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BBC's free Micro-Bit computer gets final specs

Adds buttons and a motion sensor, will sell the hardware once 1 million unit giveaway is completed

The BBC has unveiled the final design of its Micro Bit computer, which it will distribute to every child in the first year of secondary education in the UK.

New additions to the prototype shown back in March are two buttons and a motion sensor, which opens up the hardware to a host of new potential applications. However, equally important is the removal of a slot for a watch battery, more or less killing the BBC's plan to make it a wearable device. Instead, the Micro Bit will require a peripheral power-pack for AA batteries, unless it is used in a network of other devices.

"The initial prototype utilised a smaller battery. However, in reviewing the design and examining the health and safety implications of using small batteries for a young audience, where siblings may be able to access the device, the partnership took the decision to re-engineer this element," a BBC spokesman said.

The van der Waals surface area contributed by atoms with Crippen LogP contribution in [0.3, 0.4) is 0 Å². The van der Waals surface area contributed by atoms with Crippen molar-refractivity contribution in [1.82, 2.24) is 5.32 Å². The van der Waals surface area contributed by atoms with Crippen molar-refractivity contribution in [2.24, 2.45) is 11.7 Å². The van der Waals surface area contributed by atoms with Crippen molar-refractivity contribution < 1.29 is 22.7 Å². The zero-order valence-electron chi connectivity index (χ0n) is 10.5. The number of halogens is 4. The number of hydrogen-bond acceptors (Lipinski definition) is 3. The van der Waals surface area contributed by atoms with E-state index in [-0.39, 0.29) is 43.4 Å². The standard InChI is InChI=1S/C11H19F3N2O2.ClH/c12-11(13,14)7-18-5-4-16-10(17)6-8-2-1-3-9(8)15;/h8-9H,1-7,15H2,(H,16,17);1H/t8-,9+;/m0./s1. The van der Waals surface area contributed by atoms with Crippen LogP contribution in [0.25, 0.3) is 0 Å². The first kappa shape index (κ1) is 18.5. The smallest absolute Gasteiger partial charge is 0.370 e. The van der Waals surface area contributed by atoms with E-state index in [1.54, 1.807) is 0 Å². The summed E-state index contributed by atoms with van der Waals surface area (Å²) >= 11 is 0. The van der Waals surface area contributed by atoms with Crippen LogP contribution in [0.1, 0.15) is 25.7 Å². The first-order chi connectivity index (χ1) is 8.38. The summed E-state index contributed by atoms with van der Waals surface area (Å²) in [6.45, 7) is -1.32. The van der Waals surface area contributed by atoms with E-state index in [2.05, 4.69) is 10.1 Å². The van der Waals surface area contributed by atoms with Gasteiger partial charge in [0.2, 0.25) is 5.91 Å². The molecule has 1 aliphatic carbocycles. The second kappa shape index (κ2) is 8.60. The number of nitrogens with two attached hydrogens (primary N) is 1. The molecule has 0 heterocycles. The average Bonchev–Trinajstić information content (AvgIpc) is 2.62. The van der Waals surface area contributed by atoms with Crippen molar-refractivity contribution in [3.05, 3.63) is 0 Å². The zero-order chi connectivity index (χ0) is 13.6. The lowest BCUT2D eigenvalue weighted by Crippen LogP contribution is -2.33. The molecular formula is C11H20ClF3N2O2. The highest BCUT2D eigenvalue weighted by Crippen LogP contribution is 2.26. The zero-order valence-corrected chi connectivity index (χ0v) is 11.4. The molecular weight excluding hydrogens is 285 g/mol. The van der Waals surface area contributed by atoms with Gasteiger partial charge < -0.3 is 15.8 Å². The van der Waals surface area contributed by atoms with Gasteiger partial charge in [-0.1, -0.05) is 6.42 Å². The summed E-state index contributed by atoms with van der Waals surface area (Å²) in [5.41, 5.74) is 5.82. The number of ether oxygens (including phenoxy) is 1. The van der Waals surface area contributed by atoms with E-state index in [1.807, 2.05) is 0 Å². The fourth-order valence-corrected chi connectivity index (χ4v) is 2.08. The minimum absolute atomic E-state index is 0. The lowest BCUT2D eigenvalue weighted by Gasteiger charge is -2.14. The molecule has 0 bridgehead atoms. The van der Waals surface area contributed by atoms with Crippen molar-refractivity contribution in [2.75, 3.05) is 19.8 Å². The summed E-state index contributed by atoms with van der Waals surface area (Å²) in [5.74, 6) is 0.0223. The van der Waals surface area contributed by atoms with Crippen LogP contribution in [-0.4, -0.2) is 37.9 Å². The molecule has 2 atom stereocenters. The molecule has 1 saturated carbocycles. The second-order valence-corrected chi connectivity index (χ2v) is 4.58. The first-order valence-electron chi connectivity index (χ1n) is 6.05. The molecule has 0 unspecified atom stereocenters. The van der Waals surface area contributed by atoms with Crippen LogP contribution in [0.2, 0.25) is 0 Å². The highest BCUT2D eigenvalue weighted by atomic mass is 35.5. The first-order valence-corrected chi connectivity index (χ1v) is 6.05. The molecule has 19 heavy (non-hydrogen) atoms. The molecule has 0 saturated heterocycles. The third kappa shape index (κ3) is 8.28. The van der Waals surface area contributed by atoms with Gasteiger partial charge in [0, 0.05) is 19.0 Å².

The BBC will operate a website to be used in conjunction with the Micro Bit, where its users can save and test any programmes they create. The most simple programmes will relate to the array of LEDs on the device itself, which can be made to light up in patterns. However, the Micro Bit's hardware has enough sensors and inputs to allow for some novel applications - a metal detector, for example, of a game controller.

The BBC has confirmed that, once the 1 million devices necessary to fulfill its initial objective has been produced, it plans to sell the Micro Bit in both the UK and abroad. It will also make the specifications open source.

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Matthew Handrahan avatar
Matthew Handrahan: Matthew Handrahan joined GamesIndustry in 2011, bringing long-form feature-writing experience to the team as well as a deep understanding of the video game development business. He previously spent more than five years at award-winning magazine gamesTM.
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